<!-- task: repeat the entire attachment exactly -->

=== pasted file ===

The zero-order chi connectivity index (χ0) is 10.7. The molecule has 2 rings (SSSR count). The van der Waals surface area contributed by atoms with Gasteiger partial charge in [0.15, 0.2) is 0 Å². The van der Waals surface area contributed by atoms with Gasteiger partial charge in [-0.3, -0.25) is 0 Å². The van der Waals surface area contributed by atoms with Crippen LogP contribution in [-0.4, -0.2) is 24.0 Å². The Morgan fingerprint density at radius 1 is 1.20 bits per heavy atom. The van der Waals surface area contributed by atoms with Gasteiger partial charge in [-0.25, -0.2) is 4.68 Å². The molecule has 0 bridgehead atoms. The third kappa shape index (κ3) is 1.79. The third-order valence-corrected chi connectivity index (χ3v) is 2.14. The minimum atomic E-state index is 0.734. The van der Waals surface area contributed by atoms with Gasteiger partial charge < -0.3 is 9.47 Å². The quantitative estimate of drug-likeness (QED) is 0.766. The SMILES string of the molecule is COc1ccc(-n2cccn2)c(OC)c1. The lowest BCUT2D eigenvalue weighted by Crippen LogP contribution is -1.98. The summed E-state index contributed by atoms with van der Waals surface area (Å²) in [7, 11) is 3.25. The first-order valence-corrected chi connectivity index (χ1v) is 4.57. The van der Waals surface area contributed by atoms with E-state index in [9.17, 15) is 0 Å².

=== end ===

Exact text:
The zero-order chi connectivity index (χ0) is 10.7. The molecule has 2 rings (SSSR count). The van der Waals surface area contributed by atoms with Gasteiger partial charge in [0.15, 0.2) is 0 Å². The van der Waals surface area contributed by atoms with Gasteiger partial charge in [-0.3, -0.25) is 0 Å². The van der Waals surface area contributed by atoms with Crippen LogP contribution in [-0.4, -0.2) is 24.0 Å². The Morgan fingerprint density at radius 1 is 1.20 bits per heavy atom. The van der Waals surface area contributed by atoms with Gasteiger partial charge in [-0.25, -0.2) is 4.68 Å². The molecule has 0 bridgehead atoms. The third kappa shape index (κ3) is 1.79. The third-order valence-corrected chi connectivity index (χ3v) is 2.14. The minimum atomic E-state index is 0.734. The van der Waals surface area contributed by atoms with Gasteiger partial charge < -0.3 is 9.47 Å². The quantitative estimate of drug-likeness (QED) is 0.766. The SMILES string of the molecule is COc1ccc(-n2cccn2)c(OC)c1. The lowest BCUT2D eigenvalue weighted by Crippen LogP contribution is -1.98. The summed E-state index contributed by atoms with van der Waals surface area (Å²) in [7, 11) is 3.25. The first-order valence-corrected chi connectivity index (χ1v) is 4.57. The van der Waals surface area contributed by atoms with E-state index in [9.17, 15) is 0 Å².